From 1981 to 2011, the original Canadarm supported space shuttle missions, deployed satellites, serviced the Hubble Space Telescope, played a major part in the assembly of the International Space Station and was a huge source of Canadian pride. The next generation Canadarm2 was launched in 2001 and installed on the ISS by Canadian astronaut Chris Hadfield.

An invaluable hand

We’ve provided engineering, mission support and astronaut training for both generations of Canadarms. The Canadarm2’s first job was to connect itself to a station power supply, then pass its own shipping pallet to the Shuttle Canadarm, which was hailed as the first robotic handshake in space. Today Canadarm2 performs maintenance, moves assets, helps dock spacecraft, and supports astronaut spacewalks.


Dubbed Canada’s “robotic handyman”, Dextre is equipped with 15 degrees-of-freedom and a delicate sense of touch, with the strength to move heavy objects and the dexterity to perform movements even more complex than human hands. It’s no wonder then that Dextre is considered the most sophisticated space robotic system in operation today. Controlled entirely by Earth-based ground operators, the two-armed robot performs tasks normally done by an astronaut, which reduces the frequency of risky spacewalks and allows astronauts to spend more time on mission-related duties inside the space station.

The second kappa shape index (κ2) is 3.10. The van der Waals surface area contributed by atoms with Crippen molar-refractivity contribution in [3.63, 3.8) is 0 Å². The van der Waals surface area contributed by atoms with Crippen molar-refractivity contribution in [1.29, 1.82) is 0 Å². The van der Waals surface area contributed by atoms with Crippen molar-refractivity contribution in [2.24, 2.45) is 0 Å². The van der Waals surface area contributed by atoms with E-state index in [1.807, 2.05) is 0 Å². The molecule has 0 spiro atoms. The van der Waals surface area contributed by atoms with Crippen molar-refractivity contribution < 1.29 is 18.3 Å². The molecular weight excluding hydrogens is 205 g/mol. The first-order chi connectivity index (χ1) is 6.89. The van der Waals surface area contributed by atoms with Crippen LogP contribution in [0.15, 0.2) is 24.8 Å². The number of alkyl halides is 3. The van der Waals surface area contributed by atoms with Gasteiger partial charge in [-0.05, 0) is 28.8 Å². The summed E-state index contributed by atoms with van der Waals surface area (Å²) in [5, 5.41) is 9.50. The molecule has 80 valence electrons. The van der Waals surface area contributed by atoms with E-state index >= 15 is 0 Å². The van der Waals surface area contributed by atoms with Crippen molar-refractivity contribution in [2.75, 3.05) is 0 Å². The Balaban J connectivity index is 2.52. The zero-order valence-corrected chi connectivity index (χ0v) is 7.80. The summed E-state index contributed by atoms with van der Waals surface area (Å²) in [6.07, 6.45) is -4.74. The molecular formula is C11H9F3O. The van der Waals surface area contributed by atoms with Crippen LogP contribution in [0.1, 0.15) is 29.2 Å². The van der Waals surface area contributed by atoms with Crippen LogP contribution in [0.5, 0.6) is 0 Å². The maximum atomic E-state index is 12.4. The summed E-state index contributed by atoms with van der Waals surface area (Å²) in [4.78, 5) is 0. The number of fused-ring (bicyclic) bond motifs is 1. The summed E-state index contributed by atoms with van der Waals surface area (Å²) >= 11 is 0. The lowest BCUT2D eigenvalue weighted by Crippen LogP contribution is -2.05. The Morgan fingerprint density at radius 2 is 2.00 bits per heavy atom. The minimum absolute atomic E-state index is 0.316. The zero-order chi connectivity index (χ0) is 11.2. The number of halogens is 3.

• 1497 kg – The mass of Canadarm2; over 1000 kg more than the original; Dextre’s mass is 1710 kg
  • 17 m – The length of Canadarm2; 2 m longer than the original
  • 3.51 m – The length of each of Dextre’s arms, which together can handle payloads up to 589 kg
  • 270° – The amount each of Canadarm2’s seven joints can rotate in either direction
  • 400 km – Canadarm2’s and Dextre’s distance above Earth